If Washington DC wants to avoid a financial crisis, politicians need to dramatically increase taxes, cut discretionary spending and reform entitlement immediately. This will never happen and we’ve proved it with the debt ceiling debacle. Politicians continue to negotiate for more, not less and their actions are adding to our deficits. When they can’t agree on something small like payroll tax credits, you can forget about entitlement reform.
This is not a matter of if; it’s a matter of when. Governments will bite, scratch and claw to the bitter end to kick the can just a few more feet down the road. In 2008/2009, the Fed threw the kitchen sink at the problem and the words “unprecedented move” was used daily to describe their actions. It was not an easy market to short. Every time the market hit an air pocket, the Fed would make an announcement and spark a massive short covering rally.
The credit crisis from 2009 was not solved; it was simply moved from the private sector to the deep pockets public sector. The current price action reminds me of December 2007.
In 2007, many analysts were calling for a housing bubble. The market had plenty of swift declines, but it would snap back because there weren’t any “dead bodies”. The warning signs were there, but the S&P 500 had recently established a new all-time high in October 2007. I thought we were going to have a nice year-end rally. This is traditionally the most seasonally bullish time of year and stocks tend to grind higher in November December and January. To my surprise, stocks sold off hard in November. That move was quickly reversed and we were back on track in December. By the middle of the month, stocks started to weaken and they broke support in the last two weeks of trading. This type of price action is extremely bearish.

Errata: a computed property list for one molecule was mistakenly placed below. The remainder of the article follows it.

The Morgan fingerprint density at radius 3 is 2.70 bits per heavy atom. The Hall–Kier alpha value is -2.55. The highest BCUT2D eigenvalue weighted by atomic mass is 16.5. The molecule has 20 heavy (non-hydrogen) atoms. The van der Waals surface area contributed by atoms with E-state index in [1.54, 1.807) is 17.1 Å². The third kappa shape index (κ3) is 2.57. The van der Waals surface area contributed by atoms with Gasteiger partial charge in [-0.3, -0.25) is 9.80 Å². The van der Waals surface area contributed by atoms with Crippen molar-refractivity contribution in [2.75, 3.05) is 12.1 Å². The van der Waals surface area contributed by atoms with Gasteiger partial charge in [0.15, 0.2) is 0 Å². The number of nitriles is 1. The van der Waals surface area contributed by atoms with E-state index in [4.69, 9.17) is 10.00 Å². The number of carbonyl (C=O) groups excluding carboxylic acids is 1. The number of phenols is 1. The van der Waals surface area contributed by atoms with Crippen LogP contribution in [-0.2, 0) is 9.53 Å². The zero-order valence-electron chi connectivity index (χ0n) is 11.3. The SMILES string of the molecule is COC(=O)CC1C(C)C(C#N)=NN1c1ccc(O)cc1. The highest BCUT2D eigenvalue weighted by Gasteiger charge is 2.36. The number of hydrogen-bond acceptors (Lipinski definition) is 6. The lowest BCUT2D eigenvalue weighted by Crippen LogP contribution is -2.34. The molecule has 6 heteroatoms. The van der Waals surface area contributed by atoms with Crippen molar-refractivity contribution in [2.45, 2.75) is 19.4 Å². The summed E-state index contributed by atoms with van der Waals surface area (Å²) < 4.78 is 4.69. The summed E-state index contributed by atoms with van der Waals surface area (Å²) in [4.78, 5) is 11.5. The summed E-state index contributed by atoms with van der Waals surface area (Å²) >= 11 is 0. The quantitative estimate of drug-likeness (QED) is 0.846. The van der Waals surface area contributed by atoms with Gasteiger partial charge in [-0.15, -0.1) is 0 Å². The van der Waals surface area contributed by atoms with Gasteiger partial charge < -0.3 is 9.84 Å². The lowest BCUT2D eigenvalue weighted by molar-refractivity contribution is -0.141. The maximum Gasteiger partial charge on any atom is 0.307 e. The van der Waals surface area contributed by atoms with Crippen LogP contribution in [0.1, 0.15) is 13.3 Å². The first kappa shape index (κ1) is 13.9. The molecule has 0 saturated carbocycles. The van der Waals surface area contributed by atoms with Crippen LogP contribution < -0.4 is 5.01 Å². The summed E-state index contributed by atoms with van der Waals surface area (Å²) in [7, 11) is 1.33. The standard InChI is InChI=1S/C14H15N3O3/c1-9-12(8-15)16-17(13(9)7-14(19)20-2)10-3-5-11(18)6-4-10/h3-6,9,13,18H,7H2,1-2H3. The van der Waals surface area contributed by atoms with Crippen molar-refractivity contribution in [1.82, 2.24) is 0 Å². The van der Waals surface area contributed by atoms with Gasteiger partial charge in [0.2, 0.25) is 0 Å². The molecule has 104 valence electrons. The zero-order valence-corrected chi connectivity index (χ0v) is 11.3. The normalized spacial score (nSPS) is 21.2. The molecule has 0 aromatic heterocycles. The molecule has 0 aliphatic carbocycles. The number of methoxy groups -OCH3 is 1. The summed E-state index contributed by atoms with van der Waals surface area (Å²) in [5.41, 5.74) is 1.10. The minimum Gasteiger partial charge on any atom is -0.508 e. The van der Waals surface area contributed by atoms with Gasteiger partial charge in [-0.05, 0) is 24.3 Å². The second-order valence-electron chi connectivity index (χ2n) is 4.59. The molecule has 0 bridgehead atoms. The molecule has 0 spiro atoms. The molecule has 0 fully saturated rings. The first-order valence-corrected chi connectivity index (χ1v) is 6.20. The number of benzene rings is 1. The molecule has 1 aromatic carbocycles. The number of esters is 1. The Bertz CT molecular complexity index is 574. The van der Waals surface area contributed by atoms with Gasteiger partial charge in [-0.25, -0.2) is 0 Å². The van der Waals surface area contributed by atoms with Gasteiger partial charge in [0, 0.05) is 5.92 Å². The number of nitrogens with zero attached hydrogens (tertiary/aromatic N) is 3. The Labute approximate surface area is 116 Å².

At the end of the year, Wall Street wants to nudge the market higher on light volume. The pattern is so strong that no one stands in the way. Portfolio returns are enhanced and bonuses are bigger. Investors end the year on a positive note and everyone wins. When this bullish pattern is broken, it is a huge warning sign. The “smart money” is selling into strength and they are trying to reduce risk while the going is good. Take a look at the charts from December 2007 and then look at the price action in 2008. Then take a look at November/December 2011.
I don’t know if the market is ready to roll over just yet, but it is showing signs of weakness. Last week’s initial claims number was good, the ECB lowered rates by .25% and inflation in China declined (paving the way for easing). These are all positive for the market. The FOMC will release a statement tomorrow and that should be “dovish”.
Stocks are making random moves in both directions and this is a dangerous trading environment. I bought back my put credit spreads last week and I had thoughts of buying a few in the money calls on strong stocks. I decided to stay on the sidelines and that was a good decision. If the SPY closes below 123, I will buy a handful of puts. I want to keep my size small.
Watch for signs of follow through. The market has to establish a direction for 3 or 4 days before I take a position. This back and forth action will chop us up. I suggest getting some Christmas shopping done while it decides what to do. There are times when the best trade is no trade.